Friday, January 1, 2016

Objects at an Exhibition

A friend of ours just had an exhibition of her recent artwork at the POP Gallery, Woolongabba, Brisbane, Australia; and she commissioned me to take pictures of her artwork after the close of the exhibit. You'll find some of these in the Exhibits gallery.

The job was interesting, not only from an artistic point of view—Sara does some amazing work!—but also technically. The correct rendering of the sometimes very subtle colors of the works, under a variety of difficult-to-nightmarish white-balance conditions, presented an interesting challenge.

This one was comparatively easy, and custom WB using the wall as a reference, worked well enough.

The lighting in the exhibition rooms came from halogen lights inset in the ceiling. In the back of the exhibit, which was partially shielded from the light coming in from the big window onto the road. Everywhere else, it was an eclectic mix of diverse variations on 'daylight' plus the halogen lights in the ceiling.

Across the road were other buildings, one of them an impressive white, producing changing lighting conditions during the six hours of shooting (10:00h-16:10h AEST). The Australian summer sun shone from a spottily cloudy sky. Quite a few times, just when I thought I had it right, a cloud drew over it—or away—and the shadows and light-quality switched from gentle to harsh or back again, and the color temperature went with it.

One object, a palm frond, was so long that it extended from the window right into an area where the halogen light was dominant. Capturing its subtle golden hues was quite a mission.

I also learned, again, just how color-discerning a camera sensor is. What the eye barely registers, the sensor make glaringly obvious. Ideally, the four projectors in the image below should have produced images with the same background colors. Fat chance. My guess is manufacturing tolerances and age.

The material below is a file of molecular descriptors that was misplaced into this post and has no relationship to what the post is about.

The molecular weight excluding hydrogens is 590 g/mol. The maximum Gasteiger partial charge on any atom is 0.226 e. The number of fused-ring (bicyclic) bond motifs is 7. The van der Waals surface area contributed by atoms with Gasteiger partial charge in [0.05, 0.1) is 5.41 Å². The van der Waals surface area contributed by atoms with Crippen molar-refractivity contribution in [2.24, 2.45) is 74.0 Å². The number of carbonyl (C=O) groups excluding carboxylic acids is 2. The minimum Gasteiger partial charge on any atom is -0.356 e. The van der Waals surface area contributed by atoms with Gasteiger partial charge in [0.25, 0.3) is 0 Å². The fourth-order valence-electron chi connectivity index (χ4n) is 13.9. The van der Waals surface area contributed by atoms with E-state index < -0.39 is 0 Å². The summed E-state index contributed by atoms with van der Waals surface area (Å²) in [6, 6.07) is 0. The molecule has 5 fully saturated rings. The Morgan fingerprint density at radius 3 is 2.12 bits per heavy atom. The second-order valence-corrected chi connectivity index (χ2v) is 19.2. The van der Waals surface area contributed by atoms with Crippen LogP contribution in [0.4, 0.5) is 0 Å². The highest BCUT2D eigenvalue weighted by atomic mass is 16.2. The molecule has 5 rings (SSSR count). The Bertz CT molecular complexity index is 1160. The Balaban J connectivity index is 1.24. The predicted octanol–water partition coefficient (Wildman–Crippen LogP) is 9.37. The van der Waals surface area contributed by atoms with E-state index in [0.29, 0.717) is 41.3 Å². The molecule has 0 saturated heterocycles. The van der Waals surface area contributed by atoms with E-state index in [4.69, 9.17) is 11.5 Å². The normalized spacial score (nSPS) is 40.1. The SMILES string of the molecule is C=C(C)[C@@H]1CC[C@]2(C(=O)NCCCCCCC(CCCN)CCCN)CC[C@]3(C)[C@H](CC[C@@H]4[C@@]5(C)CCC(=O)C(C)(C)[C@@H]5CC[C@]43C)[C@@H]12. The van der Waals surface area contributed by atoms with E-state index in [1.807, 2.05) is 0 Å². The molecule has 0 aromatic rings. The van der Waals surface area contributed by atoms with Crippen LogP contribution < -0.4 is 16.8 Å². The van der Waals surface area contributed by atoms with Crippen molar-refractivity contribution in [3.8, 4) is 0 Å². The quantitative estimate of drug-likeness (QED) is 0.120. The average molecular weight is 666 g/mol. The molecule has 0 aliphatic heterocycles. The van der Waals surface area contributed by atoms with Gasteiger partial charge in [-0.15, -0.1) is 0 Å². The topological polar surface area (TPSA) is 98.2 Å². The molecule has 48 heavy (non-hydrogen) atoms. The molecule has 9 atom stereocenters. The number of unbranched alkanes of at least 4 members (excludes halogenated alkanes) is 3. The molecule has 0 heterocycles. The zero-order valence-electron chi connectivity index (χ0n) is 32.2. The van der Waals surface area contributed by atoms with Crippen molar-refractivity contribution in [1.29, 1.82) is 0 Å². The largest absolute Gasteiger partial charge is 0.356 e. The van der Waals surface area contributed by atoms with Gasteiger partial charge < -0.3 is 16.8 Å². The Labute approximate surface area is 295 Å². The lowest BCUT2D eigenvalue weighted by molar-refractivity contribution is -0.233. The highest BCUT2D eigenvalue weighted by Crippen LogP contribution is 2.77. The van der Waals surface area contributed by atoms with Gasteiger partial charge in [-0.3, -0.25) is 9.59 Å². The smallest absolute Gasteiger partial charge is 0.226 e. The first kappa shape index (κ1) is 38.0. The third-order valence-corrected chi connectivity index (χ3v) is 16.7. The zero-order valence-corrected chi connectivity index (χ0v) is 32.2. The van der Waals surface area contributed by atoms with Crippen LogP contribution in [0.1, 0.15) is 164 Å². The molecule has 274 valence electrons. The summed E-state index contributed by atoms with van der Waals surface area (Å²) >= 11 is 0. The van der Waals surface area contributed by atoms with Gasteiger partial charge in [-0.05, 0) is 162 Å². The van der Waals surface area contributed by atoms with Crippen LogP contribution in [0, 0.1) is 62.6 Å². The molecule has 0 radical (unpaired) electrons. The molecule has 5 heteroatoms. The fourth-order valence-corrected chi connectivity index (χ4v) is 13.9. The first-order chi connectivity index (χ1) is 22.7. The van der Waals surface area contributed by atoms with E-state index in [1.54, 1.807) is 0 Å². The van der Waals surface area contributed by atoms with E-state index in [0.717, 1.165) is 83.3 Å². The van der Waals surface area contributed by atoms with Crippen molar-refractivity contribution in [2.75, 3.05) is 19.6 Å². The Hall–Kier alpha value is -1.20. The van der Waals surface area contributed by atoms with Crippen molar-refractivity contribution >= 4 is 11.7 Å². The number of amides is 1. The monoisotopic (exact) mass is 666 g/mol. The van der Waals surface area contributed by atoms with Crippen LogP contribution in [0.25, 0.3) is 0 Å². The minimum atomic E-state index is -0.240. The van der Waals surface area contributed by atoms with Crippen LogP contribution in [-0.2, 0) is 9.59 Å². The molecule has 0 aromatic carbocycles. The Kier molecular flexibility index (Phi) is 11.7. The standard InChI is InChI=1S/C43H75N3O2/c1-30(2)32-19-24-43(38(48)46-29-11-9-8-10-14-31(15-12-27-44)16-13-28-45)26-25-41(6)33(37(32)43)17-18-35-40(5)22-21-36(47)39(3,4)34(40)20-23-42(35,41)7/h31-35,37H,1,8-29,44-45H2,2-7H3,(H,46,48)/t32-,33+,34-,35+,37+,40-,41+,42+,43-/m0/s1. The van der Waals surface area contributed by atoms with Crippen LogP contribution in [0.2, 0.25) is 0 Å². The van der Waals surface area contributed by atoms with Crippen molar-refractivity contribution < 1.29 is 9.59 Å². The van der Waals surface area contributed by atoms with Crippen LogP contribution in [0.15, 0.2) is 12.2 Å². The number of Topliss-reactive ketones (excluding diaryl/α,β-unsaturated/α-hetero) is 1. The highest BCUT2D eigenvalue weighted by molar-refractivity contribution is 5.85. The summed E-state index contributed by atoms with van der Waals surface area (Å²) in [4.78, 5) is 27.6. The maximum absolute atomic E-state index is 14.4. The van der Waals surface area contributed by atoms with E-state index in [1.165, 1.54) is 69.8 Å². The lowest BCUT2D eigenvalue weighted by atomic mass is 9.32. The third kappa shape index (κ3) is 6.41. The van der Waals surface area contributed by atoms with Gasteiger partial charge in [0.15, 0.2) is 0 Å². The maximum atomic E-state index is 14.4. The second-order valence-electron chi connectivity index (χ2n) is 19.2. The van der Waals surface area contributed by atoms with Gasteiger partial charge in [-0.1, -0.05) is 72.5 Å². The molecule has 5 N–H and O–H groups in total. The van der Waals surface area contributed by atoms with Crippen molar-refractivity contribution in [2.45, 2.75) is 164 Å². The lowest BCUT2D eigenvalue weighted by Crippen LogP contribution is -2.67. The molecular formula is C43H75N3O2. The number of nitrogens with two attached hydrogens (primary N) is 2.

This was a wide-angle shot, taken with a Tokina 11-16mm 2.8 DX mounted on a Nikon D610 (which works just fine, if one sets it to 11mm, without hardly any vignetting); but that was the only time I used it. All other 'wide-angle' shots are panoramas, with the D610 on fully manual, and set to capture the full range of light levels, to be adjusted later during RAW processing. That includes the image below, which was done with a vintage 70-210mm Nikkor set at 120mm and taken from a large-enough distance, so there's no distortion. (Four images.)

I think this one managed to capture the subtle golden hues quite nicely, even though the medium-quality JPG you're seeing here doesn't do it justice.

The 70-210 and the standard 50/1.8 Nikkor did some nice work on this shoot, during which I managed few whimsical shots of the artist as well.

Another tricky issue was artwork with shiny surfaces, especially under the halogen spot-lights, and even more so if the surface of the object is curved. In the end those objects ended up on the floor on improvised backgrounds of paper, which cast shadows, but at least we could orient the objects so that no reflections marred the images. If necessary, the backgrounds can easily be Photoshopped out.

I captured all shots directly onto my 13" Macbook Pro using Capture One 9, so that I could see the images on a screen more reliable than the LCD on the back of a camera—and properly color-calibrated with Spyder5Pro as well.

In a future blog I'll chat about my experiences with Capture One 9—which I'm still evaluating— and how it compares to Lightroom. Still trying to evaluate which workflow—Capture One 9 vs. PhotoMechanic+Lightroom— works best for me.

Watch this space.

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